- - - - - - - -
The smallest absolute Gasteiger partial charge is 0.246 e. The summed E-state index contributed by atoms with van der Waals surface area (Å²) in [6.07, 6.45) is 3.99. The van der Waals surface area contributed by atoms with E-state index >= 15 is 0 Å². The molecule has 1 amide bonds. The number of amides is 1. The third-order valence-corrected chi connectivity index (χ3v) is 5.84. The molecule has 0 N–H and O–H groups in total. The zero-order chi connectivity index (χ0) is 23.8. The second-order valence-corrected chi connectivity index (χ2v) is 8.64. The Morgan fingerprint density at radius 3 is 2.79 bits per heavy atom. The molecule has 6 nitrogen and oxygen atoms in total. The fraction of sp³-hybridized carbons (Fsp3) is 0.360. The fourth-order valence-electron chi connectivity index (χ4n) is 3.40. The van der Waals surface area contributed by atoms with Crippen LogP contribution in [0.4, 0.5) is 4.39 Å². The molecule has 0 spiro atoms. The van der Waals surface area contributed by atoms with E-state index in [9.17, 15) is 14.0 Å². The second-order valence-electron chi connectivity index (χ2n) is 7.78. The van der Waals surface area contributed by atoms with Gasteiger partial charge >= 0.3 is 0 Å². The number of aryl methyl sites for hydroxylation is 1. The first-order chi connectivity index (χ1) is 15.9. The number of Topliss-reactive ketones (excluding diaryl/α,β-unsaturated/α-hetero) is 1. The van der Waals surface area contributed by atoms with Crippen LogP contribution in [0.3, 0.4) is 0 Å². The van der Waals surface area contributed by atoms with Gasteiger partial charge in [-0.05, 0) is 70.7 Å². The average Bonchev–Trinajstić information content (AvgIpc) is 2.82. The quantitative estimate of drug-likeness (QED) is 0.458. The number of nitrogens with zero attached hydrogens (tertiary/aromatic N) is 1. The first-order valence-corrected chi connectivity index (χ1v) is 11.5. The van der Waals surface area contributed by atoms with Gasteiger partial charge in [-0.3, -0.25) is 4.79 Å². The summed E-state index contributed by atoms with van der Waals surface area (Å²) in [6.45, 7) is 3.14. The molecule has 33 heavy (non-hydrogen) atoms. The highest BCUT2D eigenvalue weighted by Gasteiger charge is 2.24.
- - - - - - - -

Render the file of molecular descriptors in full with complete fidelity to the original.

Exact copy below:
The smallest absolute Gasteiger partial charge is 0.246 e. The summed E-state index contributed by atoms with van der Waals surface area (Å²) in [6.07, 6.45) is 3.99. The van der Waals surface area contributed by atoms with E-state index >= 15 is 0 Å². The molecule has 1 amide bonds. The number of amides is 1. The third-order valence-corrected chi connectivity index (χ3v) is 5.84. The molecule has 0 N–H and O–H groups in total. The zero-order chi connectivity index (χ0) is 23.8. The second-order valence-corrected chi connectivity index (χ2v) is 8.64. The Morgan fingerprint density at radius 3 is 2.79 bits per heavy atom. The molecule has 6 nitrogen and oxygen atoms in total. The fraction of sp³-hybridized carbons (Fsp3) is 0.360. The fourth-order valence-electron chi connectivity index (χ4n) is 3.40. The van der Waals surface area contributed by atoms with Crippen LogP contribution in [0.4, 0.5) is 4.39 Å². The molecule has 0 spiro atoms. The van der Waals surface area contributed by atoms with E-state index in [9.17, 15) is 14.0 Å². The second-order valence-electron chi connectivity index (χ2n) is 7.78. The van der Waals surface area contributed by atoms with Gasteiger partial charge >= 0.3 is 0 Å². The number of aryl methyl sites for hydroxylation is 1. The first-order chi connectivity index (χ1) is 15.9. The number of Topliss-reactive ketones (excluding diaryl/α,β-unsaturated/α-hetero) is 1. The van der Waals surface area contributed by atoms with Crippen LogP contribution in [0.3, 0.4) is 0 Å². The van der Waals surface area contributed by atoms with Gasteiger partial charge in [-0.05, 0) is 70.7 Å². The average Bonchev–Trinajstić information content (AvgIpc) is 2.82. The quantitative estimate of drug-likeness (QED) is 0.458. The number of nitrogens with zero attached hydrogens (tertiary/aromatic N) is 1. The first-order valence-corrected chi connectivity index (χ1v) is 11.5. The van der Waals surface area contributed by atoms with Gasteiger partial charge in [-0.3, -0.25) is 4.79 Å². The summed E-state index contributed by atoms with van der Waals surface area (Å²) in [6.45, 7) is 3.14. The molecule has 33 heavy (non-hydrogen) atoms. The highest BCUT2D eigenvalue weighted by Gasteiger charge is 2.24.